Two decades ago, Rory Stewart walked across Afghanistan, staying with locals along the way. Now he is deploying the same approach to his bid to become mayor of London.

The former Conservative minister and ex-diplomat is crisscrossing the British capital on foot — and asking Londoners permission to stay on their sofas to better understand their lives.

“All change begins with getting your feet on the ground,” he said while on one of his walks through Highgate, a leafy suburb in north London.

It is an unconventional campaign but the 47-year-old is an unconventional politician.

A one-time soldier, Stewart worked as a British diplomat in Indonesia, the Balkans and Iraq, ran a charity in Kabul and wrote a bestselling book about his solo walk across Afghanistan.

His globe-trotting has sparked speculation that Stewart, like his father, was a spy — something he says he could never confirm.

Stewart went on to become a Conservative MP and minister and last summer challenged Boris Johnson in the race to become their party’s leader.

He lost, was expelled from the Tories for challenging Johnson’s tough talk on Brexit and is now running against the Labour party’s London mayor Sadiq Khan as an independent candidate.

“If you really asked me, would I rather be prime minister or mayor, I would much rather be mayor,” Stewart insists, wrapping his cold hands around a hot cup of tea.

London’s mayor has a budget of £18 billion ($23 billion) and powers over transport, housing, air quality, planning and economic development.

“The mayor of London has huge potential to change things,” Stewart tells a group of mostly young volunteers who have joined him to canvass support around Highgate.

His self-filmed videos of his walks around London and his observations — often about the lack of trees — have helped make Stewart something of a social media star.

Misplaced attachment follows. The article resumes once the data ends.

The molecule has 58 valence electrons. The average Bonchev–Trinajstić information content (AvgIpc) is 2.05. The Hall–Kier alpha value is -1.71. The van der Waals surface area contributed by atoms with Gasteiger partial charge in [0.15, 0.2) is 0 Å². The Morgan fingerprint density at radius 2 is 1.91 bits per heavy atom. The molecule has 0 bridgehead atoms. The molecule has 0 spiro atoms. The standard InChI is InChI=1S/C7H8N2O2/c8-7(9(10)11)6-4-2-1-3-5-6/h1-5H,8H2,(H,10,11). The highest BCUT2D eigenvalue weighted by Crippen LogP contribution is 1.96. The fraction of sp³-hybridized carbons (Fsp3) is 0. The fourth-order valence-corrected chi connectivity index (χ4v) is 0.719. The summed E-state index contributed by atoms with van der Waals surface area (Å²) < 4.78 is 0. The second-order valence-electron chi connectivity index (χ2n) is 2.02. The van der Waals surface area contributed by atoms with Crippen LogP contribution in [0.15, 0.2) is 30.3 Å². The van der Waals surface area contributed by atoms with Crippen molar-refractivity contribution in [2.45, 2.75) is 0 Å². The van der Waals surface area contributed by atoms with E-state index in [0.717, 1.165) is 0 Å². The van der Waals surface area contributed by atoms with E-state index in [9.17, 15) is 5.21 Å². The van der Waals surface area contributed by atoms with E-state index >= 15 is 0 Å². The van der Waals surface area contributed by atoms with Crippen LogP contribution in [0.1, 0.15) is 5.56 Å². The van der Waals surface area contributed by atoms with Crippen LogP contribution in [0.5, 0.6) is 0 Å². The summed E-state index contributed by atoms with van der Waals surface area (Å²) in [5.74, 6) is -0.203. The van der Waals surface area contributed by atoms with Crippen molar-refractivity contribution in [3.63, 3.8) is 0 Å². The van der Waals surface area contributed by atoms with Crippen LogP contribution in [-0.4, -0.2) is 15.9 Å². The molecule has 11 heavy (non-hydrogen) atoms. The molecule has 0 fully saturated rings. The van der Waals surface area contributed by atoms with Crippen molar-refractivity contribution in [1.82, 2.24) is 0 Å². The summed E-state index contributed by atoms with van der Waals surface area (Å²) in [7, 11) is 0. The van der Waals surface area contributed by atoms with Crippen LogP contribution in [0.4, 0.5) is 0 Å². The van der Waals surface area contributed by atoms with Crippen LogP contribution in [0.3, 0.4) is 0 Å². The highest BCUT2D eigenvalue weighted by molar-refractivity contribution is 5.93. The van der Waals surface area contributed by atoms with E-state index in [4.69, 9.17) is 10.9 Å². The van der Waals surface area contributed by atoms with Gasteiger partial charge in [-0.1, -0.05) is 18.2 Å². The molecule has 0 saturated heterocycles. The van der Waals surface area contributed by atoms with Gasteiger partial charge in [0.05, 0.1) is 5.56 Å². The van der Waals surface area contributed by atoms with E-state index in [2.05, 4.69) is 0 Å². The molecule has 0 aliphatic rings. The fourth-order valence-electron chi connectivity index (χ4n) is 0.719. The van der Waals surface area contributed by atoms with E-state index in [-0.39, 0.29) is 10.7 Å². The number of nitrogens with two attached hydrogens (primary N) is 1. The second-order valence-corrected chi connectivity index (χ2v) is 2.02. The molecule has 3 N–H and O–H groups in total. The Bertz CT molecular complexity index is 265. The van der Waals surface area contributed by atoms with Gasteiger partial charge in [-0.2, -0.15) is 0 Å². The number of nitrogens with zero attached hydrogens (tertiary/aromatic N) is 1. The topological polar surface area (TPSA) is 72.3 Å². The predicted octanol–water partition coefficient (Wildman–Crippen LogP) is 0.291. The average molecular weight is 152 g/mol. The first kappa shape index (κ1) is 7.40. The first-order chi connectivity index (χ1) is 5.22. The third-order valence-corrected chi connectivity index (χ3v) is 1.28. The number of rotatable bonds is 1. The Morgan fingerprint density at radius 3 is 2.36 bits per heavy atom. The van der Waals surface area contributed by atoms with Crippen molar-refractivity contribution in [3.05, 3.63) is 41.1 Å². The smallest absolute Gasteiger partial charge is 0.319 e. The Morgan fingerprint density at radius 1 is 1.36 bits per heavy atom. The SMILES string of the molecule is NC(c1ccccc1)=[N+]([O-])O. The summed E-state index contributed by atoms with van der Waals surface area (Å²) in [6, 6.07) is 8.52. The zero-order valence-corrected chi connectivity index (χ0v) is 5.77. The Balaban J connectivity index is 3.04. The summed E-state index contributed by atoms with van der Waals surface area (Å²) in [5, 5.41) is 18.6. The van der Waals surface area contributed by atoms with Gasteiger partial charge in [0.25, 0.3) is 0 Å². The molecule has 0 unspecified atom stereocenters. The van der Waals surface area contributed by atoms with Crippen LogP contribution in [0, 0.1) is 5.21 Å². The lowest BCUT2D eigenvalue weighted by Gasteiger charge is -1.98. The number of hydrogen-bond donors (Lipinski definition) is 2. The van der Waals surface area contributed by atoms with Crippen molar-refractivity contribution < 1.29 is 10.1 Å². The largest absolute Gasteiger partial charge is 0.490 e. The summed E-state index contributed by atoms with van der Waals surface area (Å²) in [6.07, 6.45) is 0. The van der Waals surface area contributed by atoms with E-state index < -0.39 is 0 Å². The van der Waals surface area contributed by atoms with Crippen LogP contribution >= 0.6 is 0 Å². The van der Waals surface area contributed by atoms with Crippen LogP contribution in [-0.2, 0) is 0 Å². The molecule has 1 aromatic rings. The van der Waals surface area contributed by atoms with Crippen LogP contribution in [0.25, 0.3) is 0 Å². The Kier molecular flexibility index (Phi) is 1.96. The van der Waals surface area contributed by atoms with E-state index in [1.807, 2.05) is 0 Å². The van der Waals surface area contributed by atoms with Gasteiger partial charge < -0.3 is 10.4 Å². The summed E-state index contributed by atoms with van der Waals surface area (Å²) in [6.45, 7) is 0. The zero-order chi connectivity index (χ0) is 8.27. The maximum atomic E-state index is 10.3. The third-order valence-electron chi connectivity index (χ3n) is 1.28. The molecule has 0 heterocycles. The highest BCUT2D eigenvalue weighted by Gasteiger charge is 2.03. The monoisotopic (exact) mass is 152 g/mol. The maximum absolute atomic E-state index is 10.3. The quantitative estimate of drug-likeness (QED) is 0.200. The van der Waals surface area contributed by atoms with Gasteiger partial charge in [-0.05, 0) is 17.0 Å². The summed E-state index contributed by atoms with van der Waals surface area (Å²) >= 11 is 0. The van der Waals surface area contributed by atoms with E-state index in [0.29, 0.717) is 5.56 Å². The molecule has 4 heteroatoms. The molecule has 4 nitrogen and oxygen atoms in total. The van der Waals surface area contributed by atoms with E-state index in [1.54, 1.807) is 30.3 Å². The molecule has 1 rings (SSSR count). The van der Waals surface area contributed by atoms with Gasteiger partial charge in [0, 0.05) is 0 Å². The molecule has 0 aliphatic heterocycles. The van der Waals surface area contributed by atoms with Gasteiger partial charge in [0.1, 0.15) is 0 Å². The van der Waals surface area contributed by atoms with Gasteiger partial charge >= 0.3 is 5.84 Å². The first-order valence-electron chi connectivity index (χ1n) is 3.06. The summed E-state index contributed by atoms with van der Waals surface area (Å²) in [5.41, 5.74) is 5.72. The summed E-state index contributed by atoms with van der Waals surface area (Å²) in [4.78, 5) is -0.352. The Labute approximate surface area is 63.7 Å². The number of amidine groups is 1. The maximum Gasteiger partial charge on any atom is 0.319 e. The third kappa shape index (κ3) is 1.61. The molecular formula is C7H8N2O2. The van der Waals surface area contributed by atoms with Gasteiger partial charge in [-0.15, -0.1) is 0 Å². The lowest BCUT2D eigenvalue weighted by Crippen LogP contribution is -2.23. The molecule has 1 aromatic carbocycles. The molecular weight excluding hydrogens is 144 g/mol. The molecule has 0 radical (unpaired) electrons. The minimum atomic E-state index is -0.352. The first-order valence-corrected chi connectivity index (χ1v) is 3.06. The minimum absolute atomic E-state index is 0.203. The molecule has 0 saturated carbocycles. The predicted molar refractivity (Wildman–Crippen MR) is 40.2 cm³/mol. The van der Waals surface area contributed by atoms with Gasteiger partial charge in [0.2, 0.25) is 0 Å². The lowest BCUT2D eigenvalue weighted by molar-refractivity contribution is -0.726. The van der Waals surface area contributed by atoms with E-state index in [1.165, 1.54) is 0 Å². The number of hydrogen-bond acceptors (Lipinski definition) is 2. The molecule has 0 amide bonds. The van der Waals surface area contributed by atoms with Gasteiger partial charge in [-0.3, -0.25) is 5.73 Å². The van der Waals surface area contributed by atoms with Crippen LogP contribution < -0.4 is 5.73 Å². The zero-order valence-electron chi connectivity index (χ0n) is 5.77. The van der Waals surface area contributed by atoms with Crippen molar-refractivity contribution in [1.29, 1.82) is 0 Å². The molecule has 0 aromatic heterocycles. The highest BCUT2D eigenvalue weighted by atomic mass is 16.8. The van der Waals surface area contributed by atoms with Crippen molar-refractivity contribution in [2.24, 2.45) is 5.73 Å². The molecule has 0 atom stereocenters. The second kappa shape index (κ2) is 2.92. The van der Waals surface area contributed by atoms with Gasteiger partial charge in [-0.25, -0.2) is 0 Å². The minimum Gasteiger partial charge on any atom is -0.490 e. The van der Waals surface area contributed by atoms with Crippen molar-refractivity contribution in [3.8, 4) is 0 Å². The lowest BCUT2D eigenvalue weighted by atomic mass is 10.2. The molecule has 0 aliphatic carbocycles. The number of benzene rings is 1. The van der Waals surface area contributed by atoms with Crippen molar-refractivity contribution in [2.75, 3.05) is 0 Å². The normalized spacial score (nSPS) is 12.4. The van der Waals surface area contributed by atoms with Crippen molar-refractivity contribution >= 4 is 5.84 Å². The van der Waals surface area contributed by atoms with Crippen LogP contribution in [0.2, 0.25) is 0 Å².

Khan has criticized him for treating Londoners like “natives” with his walking tours, while his #ComeKipWithMe initiative has also drawn accusations of poverty tourism.

But Stewart, who has lived his whole life in the same house in the wealthy district of South Kensington, says his approach has given him invaluable insight.

He recently spent a night in a homeless shelter with 10 other men, who spoke to him of their various problems with addiction, failed relationships and mental health.

“Clearing my bed away at six in the morning, talking to them about how they got there — I discovered things you’d never find out from a formal policy briefing,” he said.

Stewart, who is married with two young sons, says he would continue his overnight stay initiative even after being elected.

“You talk to them through the night, you wake up, make a cup of tea with them in the morning. And people open up in a way that they don’t if you just knock on the door,” he said.

Homelessness and affordable housing are big issues for Londoners, as is knife crime, and one young woman approaches Stewart to say she no longer feels safe out on her own.

He says he will quit as mayor if he fails to cut violent crime within two years, and has promised a tripling of local police officers.

But police numbers have fallen in the past decade due to spending cuts imposed by the Conservative government — in which Stewart served as a minister for five years.

There is no great love for the Tories in much of pro-European, multicultural London, and Stewart is keen to emphasize his freedom from party political ties.

“I’m not a Conservative. I’m an independent. And I’m not really a professional politician,” he insisted.

But without a party’s resources and staff, Stewart faces an uphill struggle to win the mayoral election in May.

The most recent opinion poll, in November, put him in third place behind Khan and Conservative candidate Shaun Bailey.

He believes the voting system, which offers a choice of second preferences, could help — and is ready for the fight.

“The next 10 years after Brexit will be a challenging period for London,” he tells the activists under the dim light of a Tube sign.

“We need a very energetic, intelligent, brave, active administration — not a political administration.”

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